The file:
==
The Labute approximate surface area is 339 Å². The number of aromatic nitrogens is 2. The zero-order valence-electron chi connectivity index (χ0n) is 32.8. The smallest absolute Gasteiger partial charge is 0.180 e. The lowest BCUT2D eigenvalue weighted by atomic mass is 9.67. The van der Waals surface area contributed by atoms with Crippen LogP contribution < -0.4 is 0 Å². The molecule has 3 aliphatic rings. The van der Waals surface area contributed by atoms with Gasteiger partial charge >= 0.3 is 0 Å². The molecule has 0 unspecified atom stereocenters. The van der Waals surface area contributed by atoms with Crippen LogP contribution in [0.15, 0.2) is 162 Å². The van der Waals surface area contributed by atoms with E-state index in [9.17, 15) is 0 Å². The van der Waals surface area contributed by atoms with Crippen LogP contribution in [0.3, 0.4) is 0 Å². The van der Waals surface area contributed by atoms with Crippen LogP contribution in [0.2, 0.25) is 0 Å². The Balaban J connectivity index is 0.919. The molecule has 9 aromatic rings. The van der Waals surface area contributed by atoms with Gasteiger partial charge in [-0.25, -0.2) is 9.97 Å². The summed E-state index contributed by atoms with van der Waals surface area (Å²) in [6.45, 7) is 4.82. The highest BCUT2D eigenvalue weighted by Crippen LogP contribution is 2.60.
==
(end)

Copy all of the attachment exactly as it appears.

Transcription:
The Labute approximate surface area is 339 Å². The number of aromatic nitrogens is 2. The zero-order valence-electron chi connectivity index (χ0n) is 32.8. The smallest absolute Gasteiger partial charge is 0.180 e. The lowest BCUT2D eigenvalue weighted by atomic mass is 9.67. The van der Waals surface area contributed by atoms with Crippen LogP contribution < -0.4 is 0 Å². The molecule has 3 aliphatic rings. The van der Waals surface area contributed by atoms with Gasteiger partial charge >= 0.3 is 0 Å². The molecule has 0 unspecified atom stereocenters. The van der Waals surface area contributed by atoms with Crippen LogP contribution in [0.15, 0.2) is 162 Å². The van der Waals surface area contributed by atoms with E-state index in [9.17, 15) is 0 Å². The van der Waals surface area contributed by atoms with Crippen LogP contribution in [0.3, 0.4) is 0 Å². The van der Waals surface area contributed by atoms with Crippen LogP contribution in [0.2, 0.25) is 0 Å². The Balaban J connectivity index is 0.919. The molecule has 9 aromatic rings. The van der Waals surface area contributed by atoms with Gasteiger partial charge in [-0.25, -0.2) is 9.97 Å². The summed E-state index contributed by atoms with van der Waals surface area (Å²) in [6.45, 7) is 4.82. The highest BCUT2D eigenvalue weighted by Crippen LogP contribution is 2.60.